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I say to go back a bit further, and reset the tax rates in addition to the budget. Then hike the tax rates so we are properly aware of the ongoing costs of the Iraq and Afghan wars (I think you will agree that caring for the brave men and women who fought the war will keep costing money). If Congress (R or D) increases spending, they should cover the expenses, at least in the long run. Spikes in spending will occur from time to time to finance "emergencies", be they wars or natural or economic catastrophes.

In themselves earmarks are not, but as a symptom of irresponsible spending they often are. There should be a set # of $/ rep or sen that cannot be exceeded. Period.
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Taxes are *NOT* the problem. The wars were *NOT* the problem. You can stop with those lies any time. Find new ones.

I wouldn't object to that, so much, except that not all districts are the same. There are positive aspects of earmarks; they force funds to be spent on specific projects rather than giving the executive all the discretion.
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I don't understand. If you reduce taxes and spend extra money for wars, why would that not contribute to a deficit, especially when combined? Moreover, we are now retreating and either abandoning or destroying expensive equipment in foreign lands. And paying "contractors" to provide "security", not to mention the myriads of other expenses we didn't have before the invasions, such as caring for the wounded, both those with physical and those with mental disabilities as a result of the wars.
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The point is that any time there is talk about the deficit and debt crisis, the two wars always get brought up by liberals as if they were the sole cause or the main cause of the deficit and the national debt. As I have pointed out time and time again, the total cost of both wars for 10 years was about $1.3tril. Yet the deficit for last year was $1.3tril ALONE and Obama is calling for a deficit of $1.2tril for the NEXT year. The most costly war is already OVER. The other is winding down. Many of us are just sick and tired of folks pointing to the wars when they are clearly NOT the main causes.
And while we're at lies and the wars, let's look at the latest claims made by Obama regarding "savings". In his new budget he claims he's reducing the deficit by $4tril over 10 years. With $3.5tril coming from spending cuts. Wow, sounds good. Except:
1 - $1tril of those cuts are coming from cuts mandated by the debt increase process from last summer, yet he's counting it again.
2 - $850bil is coming from counting the ending of the wars in Iraq and Afghanistan. Of that $850bil, he proposes to use $250bil for new spending. In other words, he's counting spending that never would have occured and using it to justify in part, more NEW spending.
That's a whopping $1.85 tril worth of lies right off the top. About $1.5 tril of deficit reduction would come from tax increases, if Obama had his way. That part, if enacted is the only REAL part of the plan that would materialize.

I suggest you actually look at a federal budget one day and see where the money is really going. Then you would see the real major problems.
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We'll never agree here. The tax cuts reduced revenue, and the wars added expenses. The major expenses may be over, but the country is still in a recession that we are barely starting to crawl out of. You can't stop stimulating the economy at this point. Simple as that. I agree that we have to plug the leaks both on the expense and income sides.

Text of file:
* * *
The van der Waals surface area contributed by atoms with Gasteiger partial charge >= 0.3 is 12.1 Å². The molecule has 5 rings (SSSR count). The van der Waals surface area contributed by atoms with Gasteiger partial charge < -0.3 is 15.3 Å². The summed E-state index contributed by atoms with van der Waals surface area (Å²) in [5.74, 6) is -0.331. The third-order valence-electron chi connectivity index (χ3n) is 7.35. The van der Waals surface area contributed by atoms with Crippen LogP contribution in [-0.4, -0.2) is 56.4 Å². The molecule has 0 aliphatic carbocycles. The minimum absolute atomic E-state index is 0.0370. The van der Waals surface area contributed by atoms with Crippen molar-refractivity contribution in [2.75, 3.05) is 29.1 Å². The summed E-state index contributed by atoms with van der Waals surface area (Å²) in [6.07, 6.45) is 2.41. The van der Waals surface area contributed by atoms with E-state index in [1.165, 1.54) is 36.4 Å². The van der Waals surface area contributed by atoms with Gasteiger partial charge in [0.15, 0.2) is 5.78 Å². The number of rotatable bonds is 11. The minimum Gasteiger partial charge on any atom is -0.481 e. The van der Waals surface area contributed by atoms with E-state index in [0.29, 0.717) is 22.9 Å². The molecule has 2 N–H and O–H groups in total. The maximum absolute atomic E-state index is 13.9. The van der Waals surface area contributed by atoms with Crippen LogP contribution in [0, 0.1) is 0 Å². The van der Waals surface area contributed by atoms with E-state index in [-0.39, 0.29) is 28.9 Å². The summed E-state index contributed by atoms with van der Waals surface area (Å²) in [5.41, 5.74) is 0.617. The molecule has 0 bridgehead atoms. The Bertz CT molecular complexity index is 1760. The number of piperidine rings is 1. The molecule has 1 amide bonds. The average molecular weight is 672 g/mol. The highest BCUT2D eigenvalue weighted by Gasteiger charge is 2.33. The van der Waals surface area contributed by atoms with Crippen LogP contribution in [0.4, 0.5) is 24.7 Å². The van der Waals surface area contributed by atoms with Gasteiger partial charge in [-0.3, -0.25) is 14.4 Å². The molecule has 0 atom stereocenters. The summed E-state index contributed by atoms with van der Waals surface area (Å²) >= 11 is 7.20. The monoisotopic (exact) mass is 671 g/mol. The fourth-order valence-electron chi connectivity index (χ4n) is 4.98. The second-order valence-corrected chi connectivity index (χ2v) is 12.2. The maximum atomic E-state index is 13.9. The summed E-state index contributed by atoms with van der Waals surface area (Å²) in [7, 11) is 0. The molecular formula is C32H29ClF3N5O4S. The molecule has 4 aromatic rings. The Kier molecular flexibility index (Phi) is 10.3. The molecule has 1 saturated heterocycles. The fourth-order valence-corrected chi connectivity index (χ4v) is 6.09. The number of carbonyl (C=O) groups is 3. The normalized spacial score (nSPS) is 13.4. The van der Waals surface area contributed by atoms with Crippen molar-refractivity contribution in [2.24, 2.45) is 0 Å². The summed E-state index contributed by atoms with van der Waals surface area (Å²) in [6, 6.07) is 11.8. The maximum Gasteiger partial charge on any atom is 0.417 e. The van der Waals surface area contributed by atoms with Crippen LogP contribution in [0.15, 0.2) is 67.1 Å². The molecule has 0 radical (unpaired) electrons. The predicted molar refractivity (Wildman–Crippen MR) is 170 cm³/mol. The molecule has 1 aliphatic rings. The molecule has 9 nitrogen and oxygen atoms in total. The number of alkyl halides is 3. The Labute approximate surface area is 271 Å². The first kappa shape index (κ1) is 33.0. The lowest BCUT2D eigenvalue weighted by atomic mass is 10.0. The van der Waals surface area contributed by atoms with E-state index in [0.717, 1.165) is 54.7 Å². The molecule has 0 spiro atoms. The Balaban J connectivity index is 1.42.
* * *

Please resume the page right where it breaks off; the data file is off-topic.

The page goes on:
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Han
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If it's as simple as that, how exactly did the US economy grow from 1776 until Keynesian economics were invented? This is another liberal fallacy. That a free economy is unaceptable and we need the govt to control it.
>I agree that we

Tax revenue is at an all time high. Spending has increased 40% since 2007. When you liberals show us that you've made serious, real cuts in that 40%, then you can come talk to us about tax increases.
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Because all of the indicators suggest that cuts (at least until they reach the new equilibrium) add to revenues. In actual money, both the RR and the Bush tax cuts dropped first year but were back up to the original revenue within two years at worst. The other, more compelling argument to my mind, is what happened in real life compared to the models used by the Joint Committee on Taxation to officially "score" the changes. Not only was the drop in the first year much less than forecasted, but the JCT scoring suggested that revenue wouln't return to original levels for the entire 10 years of the scoring. (not matter if you evaluated the yearly results as cumulative over the 10 years or if you just took each year's results individually.)
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Stop lying. You've already been called on that one.

Incredible. Just incredible.
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Totally agree.
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Han
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most Hiway dollars were doled out on the basis of a Congressionally-mandated formula. The enabling legislation outlined the type of projects and the formula for disbursing the money. That is still the case, to my understanding, for most of the money. Of course this was also subject to game playing, so the states with the most senior people got more than they paid in after playing with the formula.
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wrote:

Well, yes there is that thing that we call in the eye of the beholder. What is essential to some is a waste to others. Especially in the area of transportation.
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Han